Kelsey (California Arcadia Mission)
–Paraphrased from Kelsey’s mission interview–
Our mission is pretty small. It covers east LA and it went far east to Chino. I don’t know the mileage, but there was Spanish, English, Armenian, and Chinese. We had completely separate zones for each language and our districts were separate. We had two Spanish stakes in our mission. We were pretty separate from English and the other languages. I had been out three transfers when we got in a huge influx of missionaries due to the age change. We got a lot of sisters especially. I had to train right after my own training. They were prepared and ready to serve. There were some areas that were definitely more white. Some were more Chinese. Some had huge populations of Chinese. East LA had a lot more latinos. You usually got a little of everything in most areas.
Zachary (California Arcadia Mission)
–Paraphrased from Zachary’s mission interview–
Arcadia Mission Geography
The Arcadia mission is one of the smallest missions in the world, but at the same time it is one of the highest population missions. There are a lot of people there, but there are also a lot of missionaries. When I served, there were around 180 missions there. Now there are over 200. To drive from one end of the mission to another took about 45 minutes with traffic. We had parts of East L.A., Pasadena, and places like Chino. There are a lot of immigrant populations, and also a lot of ghettos.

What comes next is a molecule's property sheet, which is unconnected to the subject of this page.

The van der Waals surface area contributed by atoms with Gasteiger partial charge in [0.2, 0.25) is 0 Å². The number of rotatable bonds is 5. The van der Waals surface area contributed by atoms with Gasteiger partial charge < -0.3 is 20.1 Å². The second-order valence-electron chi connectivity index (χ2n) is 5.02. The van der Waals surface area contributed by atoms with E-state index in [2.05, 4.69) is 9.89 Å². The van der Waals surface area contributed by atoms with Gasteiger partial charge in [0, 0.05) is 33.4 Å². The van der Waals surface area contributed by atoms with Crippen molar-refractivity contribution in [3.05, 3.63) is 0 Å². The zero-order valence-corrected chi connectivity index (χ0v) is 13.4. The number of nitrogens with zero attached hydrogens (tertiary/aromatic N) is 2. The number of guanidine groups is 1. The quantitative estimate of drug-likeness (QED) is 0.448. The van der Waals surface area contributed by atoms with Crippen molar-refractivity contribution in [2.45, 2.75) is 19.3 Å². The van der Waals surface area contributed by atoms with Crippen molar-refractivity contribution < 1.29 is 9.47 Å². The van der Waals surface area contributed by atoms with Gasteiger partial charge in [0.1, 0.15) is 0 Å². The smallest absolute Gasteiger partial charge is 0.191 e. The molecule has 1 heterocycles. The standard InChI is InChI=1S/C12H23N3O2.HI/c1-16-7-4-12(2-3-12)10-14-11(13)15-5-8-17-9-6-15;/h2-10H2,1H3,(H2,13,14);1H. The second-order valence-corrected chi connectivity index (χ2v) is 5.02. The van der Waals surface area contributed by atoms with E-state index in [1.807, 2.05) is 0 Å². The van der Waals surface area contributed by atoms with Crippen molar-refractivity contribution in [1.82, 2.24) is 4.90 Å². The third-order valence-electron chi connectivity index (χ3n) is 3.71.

Diversity in the Arcadia Area
Entire cities are populated by only Chinese, only El Salvadorians, and other countries. We even had some immigrants from Germany and Portugal. Another interesting thing about Arcadia is that a long time a go, they had an Aviary burn down, and a bunch of Parrots escaped. They’ve settled in the area and now there are a lot of parrots everywhere.
Because of the huge diversity there are a lot of different religious backgrounds. For example, the biggest Buddhist temple in the world outside of the Eastern Hemisphere is there. It was not uncommon to meet a Buddhist or others who didn’t have a Christian background. It was interesting to meet those kinds of people and talk to them about Christ. There were missionaries who spoke English, Spanish, Armenian, Tagalog, Tongan, Samoan (there were a few Samoan Wards), Korean, ASL, and Chinese. Our mission covered a lot of languages!